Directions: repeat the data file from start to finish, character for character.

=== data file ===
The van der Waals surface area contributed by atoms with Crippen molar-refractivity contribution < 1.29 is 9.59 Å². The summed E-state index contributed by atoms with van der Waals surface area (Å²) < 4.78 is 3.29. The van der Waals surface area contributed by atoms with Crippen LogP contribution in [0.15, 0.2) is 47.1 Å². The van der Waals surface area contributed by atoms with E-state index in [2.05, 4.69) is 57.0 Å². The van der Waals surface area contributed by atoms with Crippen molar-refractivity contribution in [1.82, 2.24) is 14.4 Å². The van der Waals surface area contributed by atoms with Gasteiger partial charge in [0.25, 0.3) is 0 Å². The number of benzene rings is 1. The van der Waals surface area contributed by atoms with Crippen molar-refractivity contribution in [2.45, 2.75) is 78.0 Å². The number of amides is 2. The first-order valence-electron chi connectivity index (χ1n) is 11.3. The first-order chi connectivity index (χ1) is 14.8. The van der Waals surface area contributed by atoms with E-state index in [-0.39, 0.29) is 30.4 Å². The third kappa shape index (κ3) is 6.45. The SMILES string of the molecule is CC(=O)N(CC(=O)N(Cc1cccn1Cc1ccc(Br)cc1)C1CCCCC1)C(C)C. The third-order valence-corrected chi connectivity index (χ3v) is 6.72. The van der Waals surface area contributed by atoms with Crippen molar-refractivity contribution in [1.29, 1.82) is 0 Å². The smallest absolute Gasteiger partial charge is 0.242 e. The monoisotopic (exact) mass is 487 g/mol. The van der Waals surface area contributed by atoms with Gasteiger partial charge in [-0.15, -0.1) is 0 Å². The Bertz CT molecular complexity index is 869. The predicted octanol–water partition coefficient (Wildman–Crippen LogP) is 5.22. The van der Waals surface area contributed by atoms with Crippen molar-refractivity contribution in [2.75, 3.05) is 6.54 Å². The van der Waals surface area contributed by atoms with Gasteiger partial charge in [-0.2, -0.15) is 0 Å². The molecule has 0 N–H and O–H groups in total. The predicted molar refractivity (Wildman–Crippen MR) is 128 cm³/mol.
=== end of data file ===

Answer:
The van der Waals surface area contributed by atoms with Crippen molar-refractivity contribution < 1.29 is 9.59 Å². The summed E-state index contributed by atoms with van der Waals surface area (Å²) < 4.78 is 3.29. The van der Waals surface area contributed by atoms with Crippen LogP contribution in [0.15, 0.2) is 47.1 Å². The van der Waals surface area contributed by atoms with E-state index in [2.05, 4.69) is 57.0 Å². The van der Waals surface area contributed by atoms with Crippen molar-refractivity contribution in [1.82, 2.24) is 14.4 Å². The van der Waals surface area contributed by atoms with Gasteiger partial charge in [0.25, 0.3) is 0 Å². The number of benzene rings is 1. The van der Waals surface area contributed by atoms with Crippen molar-refractivity contribution in [2.45, 2.75) is 78.0 Å². The number of amides is 2. The first-order valence-electron chi connectivity index (χ1n) is 11.3. The first-order chi connectivity index (χ1) is 14.8. The van der Waals surface area contributed by atoms with E-state index in [-0.39, 0.29) is 30.4 Å². The third kappa shape index (κ3) is 6.45. The SMILES string of the molecule is CC(=O)N(CC(=O)N(Cc1cccn1Cc1ccc(Br)cc1)C1CCCCC1)C(C)C. The third-order valence-corrected chi connectivity index (χ3v) is 6.72. The van der Waals surface area contributed by atoms with Crippen molar-refractivity contribution in [1.29, 1.82) is 0 Å². The smallest absolute Gasteiger partial charge is 0.242 e. The monoisotopic (exact) mass is 487 g/mol. The van der Waals surface area contributed by atoms with Gasteiger partial charge in [-0.15, -0.1) is 0 Å². The Bertz CT molecular complexity index is 869. The predicted octanol–water partition coefficient (Wildman–Crippen LogP) is 5.22. The van der Waals surface area contributed by atoms with Crippen molar-refractivity contribution in [2.75, 3.05) is 6.54 Å². The van der Waals surface area contributed by atoms with Gasteiger partial charge in [-0.2, -0.15) is 0 Å². The molecule has 0 N–H and O–H groups in total. The predicted molar refractivity (Wildman–Crippen MR) is 128 cm³/mol.